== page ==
The ability to quickly access information and identify who knows what—and who needs to know what—can mean the difference between life and death in medical situations. To this point, the healthcare industry relies on patient records and charts to track and manage individual care. It’s a holistic approach where no one person is responsible for “knowing” it all. Rather, many hospitals use sophisticated knowledge management systems that capture information from all subject matter experts in one place.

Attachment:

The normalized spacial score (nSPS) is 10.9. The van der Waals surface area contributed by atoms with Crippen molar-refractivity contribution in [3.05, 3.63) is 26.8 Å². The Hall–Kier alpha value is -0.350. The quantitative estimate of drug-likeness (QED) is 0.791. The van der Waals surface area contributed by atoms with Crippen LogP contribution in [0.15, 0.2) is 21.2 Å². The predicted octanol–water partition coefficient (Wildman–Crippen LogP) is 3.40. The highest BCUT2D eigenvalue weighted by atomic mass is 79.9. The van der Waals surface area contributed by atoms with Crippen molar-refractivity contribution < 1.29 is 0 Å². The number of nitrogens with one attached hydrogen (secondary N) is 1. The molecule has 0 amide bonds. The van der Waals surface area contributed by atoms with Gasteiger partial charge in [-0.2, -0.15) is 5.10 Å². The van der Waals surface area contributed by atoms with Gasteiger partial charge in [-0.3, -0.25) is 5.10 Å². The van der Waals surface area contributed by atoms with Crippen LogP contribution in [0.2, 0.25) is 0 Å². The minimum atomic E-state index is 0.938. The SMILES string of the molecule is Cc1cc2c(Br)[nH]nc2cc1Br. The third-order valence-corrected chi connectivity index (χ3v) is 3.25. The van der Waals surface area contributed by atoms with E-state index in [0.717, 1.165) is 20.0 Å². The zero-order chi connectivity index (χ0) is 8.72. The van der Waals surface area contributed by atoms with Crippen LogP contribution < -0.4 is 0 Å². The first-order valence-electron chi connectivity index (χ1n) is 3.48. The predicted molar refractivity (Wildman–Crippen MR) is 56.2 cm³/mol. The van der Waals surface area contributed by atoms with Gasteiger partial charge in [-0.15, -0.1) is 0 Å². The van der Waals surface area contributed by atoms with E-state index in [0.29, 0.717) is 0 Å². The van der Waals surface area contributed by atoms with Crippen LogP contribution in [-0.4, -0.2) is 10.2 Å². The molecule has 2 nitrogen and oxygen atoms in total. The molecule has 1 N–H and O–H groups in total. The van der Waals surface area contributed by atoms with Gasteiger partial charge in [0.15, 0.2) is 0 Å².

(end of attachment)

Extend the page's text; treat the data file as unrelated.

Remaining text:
Similarly, in architecture the difference between a successful and unsuccessful design project can be the team’s ability to draw on each other’s experience. Like medicine, our field is comprised of experts, generalists, and everything in between. The design documents we develop are our most common means to capture critical information, but even the best drawing sets can only portray a moment in time. For example, how many different setups must a certain operating room allow for? If the bathroom in a hospital room moves from the headwall to the footwall, how does that affect the patient’s likelihood of falling? The answer to these complex questions requires experienced evaluation across a huge range of criteria, from technical to operational factors. We turn to our experts for help.